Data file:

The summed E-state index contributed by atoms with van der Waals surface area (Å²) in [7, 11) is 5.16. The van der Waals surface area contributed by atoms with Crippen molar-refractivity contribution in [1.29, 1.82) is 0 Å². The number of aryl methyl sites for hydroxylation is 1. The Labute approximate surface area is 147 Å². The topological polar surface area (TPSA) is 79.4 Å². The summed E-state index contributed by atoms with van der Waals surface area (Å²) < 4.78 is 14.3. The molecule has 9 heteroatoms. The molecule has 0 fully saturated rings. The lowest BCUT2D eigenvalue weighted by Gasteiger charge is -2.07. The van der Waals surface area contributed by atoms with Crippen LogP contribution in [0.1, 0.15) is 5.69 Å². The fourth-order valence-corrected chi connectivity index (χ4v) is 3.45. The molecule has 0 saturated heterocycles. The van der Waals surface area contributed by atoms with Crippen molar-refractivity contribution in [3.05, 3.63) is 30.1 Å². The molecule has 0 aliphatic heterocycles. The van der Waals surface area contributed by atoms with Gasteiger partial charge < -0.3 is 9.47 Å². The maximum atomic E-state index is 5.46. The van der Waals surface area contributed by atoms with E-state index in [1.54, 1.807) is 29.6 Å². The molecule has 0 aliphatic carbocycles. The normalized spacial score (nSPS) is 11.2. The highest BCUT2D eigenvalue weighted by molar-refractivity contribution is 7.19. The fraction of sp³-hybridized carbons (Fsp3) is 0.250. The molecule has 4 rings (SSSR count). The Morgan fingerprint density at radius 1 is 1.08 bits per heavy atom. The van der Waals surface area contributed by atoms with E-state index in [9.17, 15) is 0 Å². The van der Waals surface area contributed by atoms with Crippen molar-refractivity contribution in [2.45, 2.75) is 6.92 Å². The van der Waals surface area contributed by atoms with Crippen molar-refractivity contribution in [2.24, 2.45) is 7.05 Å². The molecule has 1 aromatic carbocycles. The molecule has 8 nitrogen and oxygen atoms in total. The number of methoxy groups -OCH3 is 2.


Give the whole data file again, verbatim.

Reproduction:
The summed E-state index contributed by atoms with van der Waals surface area (Å²) in [7, 11) is 5.16. The van der Waals surface area contributed by atoms with Crippen molar-refractivity contribution in [1.29, 1.82) is 0 Å². The number of aryl methyl sites for hydroxylation is 1. The Labute approximate surface area is 147 Å². The topological polar surface area (TPSA) is 79.4 Å². The summed E-state index contributed by atoms with van der Waals surface area (Å²) < 4.78 is 14.3. The molecule has 9 heteroatoms. The molecule has 0 fully saturated rings. The lowest BCUT2D eigenvalue weighted by Gasteiger charge is -2.07. The van der Waals surface area contributed by atoms with Crippen LogP contribution in [0.1, 0.15) is 5.69 Å². The fourth-order valence-corrected chi connectivity index (χ4v) is 3.45. The molecule has 0 saturated heterocycles. The van der Waals surface area contributed by atoms with Crippen molar-refractivity contribution in [3.05, 3.63) is 30.1 Å². The molecule has 0 aliphatic heterocycles. The van der Waals surface area contributed by atoms with Gasteiger partial charge < -0.3 is 9.47 Å². The maximum atomic E-state index is 5.46. The van der Waals surface area contributed by atoms with E-state index in [1.54, 1.807) is 29.6 Å². The molecule has 0 aliphatic carbocycles. The normalized spacial score (nSPS) is 11.2. The highest BCUT2D eigenvalue weighted by molar-refractivity contribution is 7.19. The fraction of sp³-hybridized carbons (Fsp3) is 0.250. The molecule has 4 rings (SSSR count). The Morgan fingerprint density at radius 1 is 1.08 bits per heavy atom. The van der Waals surface area contributed by atoms with E-state index in [9.17, 15) is 0 Å². The van der Waals surface area contributed by atoms with Crippen molar-refractivity contribution in [2.45, 2.75) is 6.92 Å². The van der Waals surface area contributed by atoms with Crippen molar-refractivity contribution in [2.24, 2.45) is 7.05 Å². The molecule has 1 aromatic carbocycles. The molecule has 8 nitrogen and oxygen atoms in total. The number of methoxy groups -OCH3 is 2.